When Kate Beane opens her classes on Dakota culture and history at Minneapolis Community and Technical College she asks students if they know the names of any American Indians.
Students often offer up Sitting Bull, Crazy Horse and other American Indian leaders of the 19th century.
She writes the names on the board and then she asks the students if they notice anything different about the list.
“Do you notice that nobody on this list is alive?” Beane asks.
“Do you know one living Indian ― one Dakota person?” she asks. And when she asks if the students know they are on Dakota land, the students look surprised.
Beane, a Dakota and a doctoral candidate at the University of Minnesota, is writing a dissertation that carries the working title, “Woyakapi Kin Akipi (Bringing the Story Home): The History of the Flandreau Santee Sioux Oyate.”
Beane spoke during the final session of “Unearthing the Truth: Rediscovering and Honoring our Dakota History,” an event Nov. 15 at Presbyterian Church (U.S.A.)-related Macalester College here, sponsored by the Synod of Lakes and Prairies and the college’s Center for Religious and Spiritual Life, Multifaith Council, Department of Multicultural Life, and Proud Indigenous People for Education (PIPE).
The event commemorated the 150th anniversary of the Dakota-U.S. war and the largest mass execution ever in the United States, when 38 Dakota men were hanged from a single scaffold on the day after Christmas at Mankato, Minn. in 1862
Earlier in the day, Bob Klanderud told event attendees that the war ultimately resulted from “Manifest Destiny,” a belief in 19th century America that the United States was destined to spread from the east to the west coast … no matter what.
Klanderud, who works for the Division of Indian Work in partnership with the Minneapolis Council of Churches, a social-service organization for American Indians, spoke of broken treaties, a starving people who had lost their food sources and an eroding culture as the visible causes that resulted from “Manifest Destiny.”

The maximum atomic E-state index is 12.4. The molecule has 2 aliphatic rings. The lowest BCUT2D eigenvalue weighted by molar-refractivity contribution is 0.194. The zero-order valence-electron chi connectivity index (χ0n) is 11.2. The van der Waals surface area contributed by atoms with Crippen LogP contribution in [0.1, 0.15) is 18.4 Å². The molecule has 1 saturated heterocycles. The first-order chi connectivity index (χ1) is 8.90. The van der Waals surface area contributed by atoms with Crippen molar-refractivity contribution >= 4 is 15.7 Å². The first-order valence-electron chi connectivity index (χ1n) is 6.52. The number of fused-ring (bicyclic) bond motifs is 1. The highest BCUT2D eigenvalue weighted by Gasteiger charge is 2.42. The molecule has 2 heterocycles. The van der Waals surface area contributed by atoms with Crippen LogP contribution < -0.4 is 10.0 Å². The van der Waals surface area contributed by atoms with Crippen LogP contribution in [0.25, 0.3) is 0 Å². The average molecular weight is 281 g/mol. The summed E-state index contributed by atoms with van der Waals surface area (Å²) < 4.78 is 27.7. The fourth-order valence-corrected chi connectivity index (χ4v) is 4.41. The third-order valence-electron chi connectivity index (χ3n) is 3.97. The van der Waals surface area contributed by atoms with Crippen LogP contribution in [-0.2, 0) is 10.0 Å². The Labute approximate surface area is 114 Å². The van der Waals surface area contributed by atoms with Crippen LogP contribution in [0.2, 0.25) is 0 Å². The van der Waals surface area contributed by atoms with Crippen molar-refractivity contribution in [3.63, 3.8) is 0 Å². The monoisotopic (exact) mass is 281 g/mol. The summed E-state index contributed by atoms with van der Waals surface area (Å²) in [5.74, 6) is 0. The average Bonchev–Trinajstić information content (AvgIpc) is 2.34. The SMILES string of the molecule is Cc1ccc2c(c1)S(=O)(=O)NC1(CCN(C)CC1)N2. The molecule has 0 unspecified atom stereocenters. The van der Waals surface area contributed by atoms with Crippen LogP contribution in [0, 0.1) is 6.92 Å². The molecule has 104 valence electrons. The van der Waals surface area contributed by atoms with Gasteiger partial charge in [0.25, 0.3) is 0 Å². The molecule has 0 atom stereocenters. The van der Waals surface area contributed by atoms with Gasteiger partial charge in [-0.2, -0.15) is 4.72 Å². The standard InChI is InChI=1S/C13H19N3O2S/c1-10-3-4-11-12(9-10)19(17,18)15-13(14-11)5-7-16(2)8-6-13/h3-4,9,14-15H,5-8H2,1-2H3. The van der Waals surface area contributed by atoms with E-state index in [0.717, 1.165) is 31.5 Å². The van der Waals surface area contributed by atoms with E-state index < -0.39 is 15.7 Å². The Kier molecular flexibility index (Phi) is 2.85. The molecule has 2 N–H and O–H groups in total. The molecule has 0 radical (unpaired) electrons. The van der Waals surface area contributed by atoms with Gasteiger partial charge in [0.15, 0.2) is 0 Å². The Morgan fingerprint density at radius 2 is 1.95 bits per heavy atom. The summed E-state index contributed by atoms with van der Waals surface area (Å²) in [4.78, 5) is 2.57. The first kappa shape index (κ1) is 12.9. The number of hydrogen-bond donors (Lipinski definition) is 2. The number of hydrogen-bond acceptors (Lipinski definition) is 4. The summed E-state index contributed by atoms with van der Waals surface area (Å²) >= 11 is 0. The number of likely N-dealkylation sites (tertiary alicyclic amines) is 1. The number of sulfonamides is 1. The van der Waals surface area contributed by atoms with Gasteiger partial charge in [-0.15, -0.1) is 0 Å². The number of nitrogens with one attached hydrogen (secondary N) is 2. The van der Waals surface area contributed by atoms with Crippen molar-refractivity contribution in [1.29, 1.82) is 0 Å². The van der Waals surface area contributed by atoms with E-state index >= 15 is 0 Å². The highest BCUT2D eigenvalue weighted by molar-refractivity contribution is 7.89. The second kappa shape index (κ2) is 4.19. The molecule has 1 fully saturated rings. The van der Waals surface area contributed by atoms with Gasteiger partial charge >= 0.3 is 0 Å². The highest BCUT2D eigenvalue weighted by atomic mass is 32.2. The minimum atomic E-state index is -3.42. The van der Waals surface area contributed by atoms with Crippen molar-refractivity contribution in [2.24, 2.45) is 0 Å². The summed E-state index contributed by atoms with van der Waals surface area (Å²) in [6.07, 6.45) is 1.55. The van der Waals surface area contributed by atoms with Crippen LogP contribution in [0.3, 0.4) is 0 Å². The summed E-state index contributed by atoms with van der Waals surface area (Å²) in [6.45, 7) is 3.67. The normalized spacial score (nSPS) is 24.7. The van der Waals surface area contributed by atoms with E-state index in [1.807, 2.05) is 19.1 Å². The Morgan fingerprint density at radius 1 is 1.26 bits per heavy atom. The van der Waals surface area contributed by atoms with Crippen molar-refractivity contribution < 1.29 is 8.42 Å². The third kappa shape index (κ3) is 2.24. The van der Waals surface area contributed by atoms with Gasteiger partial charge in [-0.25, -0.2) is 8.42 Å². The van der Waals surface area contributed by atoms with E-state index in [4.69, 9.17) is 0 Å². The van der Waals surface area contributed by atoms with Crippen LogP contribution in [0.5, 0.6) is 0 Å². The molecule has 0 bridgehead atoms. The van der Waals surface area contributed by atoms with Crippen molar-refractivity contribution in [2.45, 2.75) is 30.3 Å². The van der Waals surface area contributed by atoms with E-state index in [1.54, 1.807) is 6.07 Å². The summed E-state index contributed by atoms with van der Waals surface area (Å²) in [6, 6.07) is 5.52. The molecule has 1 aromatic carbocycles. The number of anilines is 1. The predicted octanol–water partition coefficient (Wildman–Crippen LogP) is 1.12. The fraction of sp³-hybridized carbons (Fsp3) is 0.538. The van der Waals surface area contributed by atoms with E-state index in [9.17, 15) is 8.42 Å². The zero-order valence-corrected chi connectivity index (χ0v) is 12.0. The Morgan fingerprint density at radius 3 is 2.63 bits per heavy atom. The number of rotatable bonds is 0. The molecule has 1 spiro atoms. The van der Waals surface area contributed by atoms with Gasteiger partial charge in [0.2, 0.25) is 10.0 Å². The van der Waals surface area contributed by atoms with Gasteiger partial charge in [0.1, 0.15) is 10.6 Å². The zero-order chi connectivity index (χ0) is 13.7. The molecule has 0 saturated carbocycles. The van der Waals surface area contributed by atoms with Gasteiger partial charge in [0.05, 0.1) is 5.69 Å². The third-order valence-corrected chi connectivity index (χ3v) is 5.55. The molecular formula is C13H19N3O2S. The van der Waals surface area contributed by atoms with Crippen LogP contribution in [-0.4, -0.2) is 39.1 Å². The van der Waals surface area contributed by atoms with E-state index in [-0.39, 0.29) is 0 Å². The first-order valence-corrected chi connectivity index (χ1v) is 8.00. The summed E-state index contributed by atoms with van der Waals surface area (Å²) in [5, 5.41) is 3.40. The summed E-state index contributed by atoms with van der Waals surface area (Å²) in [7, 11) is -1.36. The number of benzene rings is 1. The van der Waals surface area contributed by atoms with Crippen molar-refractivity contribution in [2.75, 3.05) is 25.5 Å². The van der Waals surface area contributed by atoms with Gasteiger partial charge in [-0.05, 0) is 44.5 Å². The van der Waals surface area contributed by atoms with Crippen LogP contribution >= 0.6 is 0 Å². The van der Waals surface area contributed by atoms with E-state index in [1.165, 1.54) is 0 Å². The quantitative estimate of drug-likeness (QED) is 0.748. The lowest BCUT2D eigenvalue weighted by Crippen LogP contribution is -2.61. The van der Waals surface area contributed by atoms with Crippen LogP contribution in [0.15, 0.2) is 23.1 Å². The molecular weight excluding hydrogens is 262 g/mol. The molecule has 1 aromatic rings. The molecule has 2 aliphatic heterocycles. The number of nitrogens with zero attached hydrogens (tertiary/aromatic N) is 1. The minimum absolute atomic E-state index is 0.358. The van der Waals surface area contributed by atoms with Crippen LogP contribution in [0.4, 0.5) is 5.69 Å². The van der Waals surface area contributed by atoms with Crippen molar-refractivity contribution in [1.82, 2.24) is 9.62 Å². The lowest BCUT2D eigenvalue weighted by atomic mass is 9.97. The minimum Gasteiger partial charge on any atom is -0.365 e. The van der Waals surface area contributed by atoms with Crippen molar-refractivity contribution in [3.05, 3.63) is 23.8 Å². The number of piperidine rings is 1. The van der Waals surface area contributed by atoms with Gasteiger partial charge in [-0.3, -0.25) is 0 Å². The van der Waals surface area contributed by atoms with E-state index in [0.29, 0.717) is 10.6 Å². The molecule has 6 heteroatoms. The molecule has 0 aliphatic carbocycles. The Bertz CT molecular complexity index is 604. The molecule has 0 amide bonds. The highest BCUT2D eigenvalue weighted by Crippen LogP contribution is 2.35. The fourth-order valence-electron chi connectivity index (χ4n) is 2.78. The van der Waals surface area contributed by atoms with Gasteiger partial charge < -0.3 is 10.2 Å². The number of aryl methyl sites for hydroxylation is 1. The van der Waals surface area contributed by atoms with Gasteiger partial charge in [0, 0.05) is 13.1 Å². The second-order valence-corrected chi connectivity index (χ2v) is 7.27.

Beginning in 1805, the Dakota and other American Indians who lived in what became Minnesota agreed to make concessions of land for specific uses by the U.S. government, according to an online resource published online by the Minnesota Historical Society. By 1858, when Minnesota became a state, the Dakota had been restricted to a ribbon of land along the Minnesota River.
“If you take a people away from their known land, their familiar surroundings and environment,” Klanderud said, and put them on a reservation, “they’re more submissive and easier to control. The method at the time was to beat the Indian out of the person.”
Klanderud, who carries a Norwegian surname, is more easily identified, he said, “with the half of me that is more obvious. I was never called Norwegian.”
“In 1862 the [Dakota] people were pushed to that place where at some point you have to take a stand for your very life and the lives of your wife, children and family,” he said.
Hunger was widespread throughout Dakota lands in Minnesota Territory. Because crops had been poor in 1861 and hunting space had been restricted, little food remained for the Dakota. In August 1862 government payments guaranteed in the treaties had not arrived.
The Mdewakanton leader Taoyateduta ― which translates as “His Scarlet Nation” though he is better known as Little Crow ― led the Dakota. Arguing for the release of food from the Lower Sioux Agency warehouse, Little Crow is quoted as having said, “We have waited a long time. The money is ours but we cannot get it. We have no food but here these stores are filled with food. … When men are hungry, they help themselves.”
It is widely accepted that the war began Aug. 17 when four Dakota hunters killed five white settlers. On Aug. 18 the Dakota declared war on the United States.
Little Crow is quoted as saying, “Taoyateduta is not a coward. He will die with you.”
Estimates put the August-September war’s death totals at more than 600 white people and between 75 and 100 Dakota warriors.
When the war ended, the Dakota were exiled from Minnesota, many dying as captives and many more dying during the forced relocation to Nebraska and South Dakota. Nearly 400 Dakota men went on trial, some trials lasting as little as five minutes, and 303 were sentenced to be hanged.
U.S. President Abraham Lincoln reduced the number to be hanged to 39 and in the end 38 went to the gallows at one time.
Little Crow and some of his followers left Minnesota when the Dakota had been defeated. When he returned to the state in 1863, Little Crow was shot and killed by a farmer, who collected a bounty for shooting the Dakota leader.
Little Crow was a “patriot, not a renegade,” according to the Rev. Sidney Byrd, a 93-year-old retired Presbyterian minister who is a member of the Santee Sioux Tribe.
Byrd said, “Little Crow died a hero.” The Dakota people had gone to war “to defend ourselves, our land and our way of life.”
Byrd, who sang twice in the Dakota language during his presentation, said, “It depends [on] who writes the history. We didn’t write the history.”
Describing himself as “Santee by birth and a Christian by choice,” Byrd used analogies with World War II and the American Revolution to describe the Dakota-U.S. War.